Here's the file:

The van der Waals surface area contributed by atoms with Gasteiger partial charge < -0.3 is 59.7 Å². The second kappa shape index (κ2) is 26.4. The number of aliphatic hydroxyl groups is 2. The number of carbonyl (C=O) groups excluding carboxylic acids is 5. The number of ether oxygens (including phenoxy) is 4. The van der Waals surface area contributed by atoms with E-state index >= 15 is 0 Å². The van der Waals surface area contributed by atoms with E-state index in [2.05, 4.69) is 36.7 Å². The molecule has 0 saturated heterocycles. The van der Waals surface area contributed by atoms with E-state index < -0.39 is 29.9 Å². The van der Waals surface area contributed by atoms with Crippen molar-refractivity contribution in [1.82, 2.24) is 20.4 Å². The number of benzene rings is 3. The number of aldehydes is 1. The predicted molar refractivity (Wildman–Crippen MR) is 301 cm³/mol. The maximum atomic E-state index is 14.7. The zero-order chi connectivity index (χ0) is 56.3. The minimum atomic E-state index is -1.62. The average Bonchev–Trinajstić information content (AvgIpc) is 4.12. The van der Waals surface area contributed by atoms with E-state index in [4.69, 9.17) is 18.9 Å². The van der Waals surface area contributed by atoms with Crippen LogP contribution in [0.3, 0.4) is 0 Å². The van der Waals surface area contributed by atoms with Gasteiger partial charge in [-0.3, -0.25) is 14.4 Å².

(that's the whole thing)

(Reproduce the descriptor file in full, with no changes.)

The van der Waals surface area contributed by atoms with Gasteiger partial charge < -0.3 is 59.7 Å². The second kappa shape index (κ2) is 26.4. The number of aliphatic hydroxyl groups is 2. The number of carbonyl (C=O) groups excluding carboxylic acids is 5. The number of ether oxygens (including phenoxy) is 4. The van der Waals surface area contributed by atoms with E-state index >= 15 is 0 Å². The van der Waals surface area contributed by atoms with E-state index in [2.05, 4.69) is 36.7 Å². The molecule has 0 saturated heterocycles. The van der Waals surface area contributed by atoms with E-state index < -0.39 is 29.9 Å². The van der Waals surface area contributed by atoms with Crippen molar-refractivity contribution in [1.82, 2.24) is 20.4 Å². The number of benzene rings is 3. The number of aldehydes is 1. The predicted molar refractivity (Wildman–Crippen MR) is 301 cm³/mol. The maximum atomic E-state index is 14.7. The zero-order chi connectivity index (χ0) is 56.3. The minimum atomic E-state index is -1.62. The average Bonchev–Trinajstić information content (AvgIpc) is 4.12. The van der Waals surface area contributed by atoms with E-state index in [4.69, 9.17) is 18.9 Å². The van der Waals surface area contributed by atoms with Crippen LogP contribution in [0.3, 0.4) is 0 Å². The van der Waals surface area contributed by atoms with Gasteiger partial charge in [-0.3, -0.25) is 14.4 Å².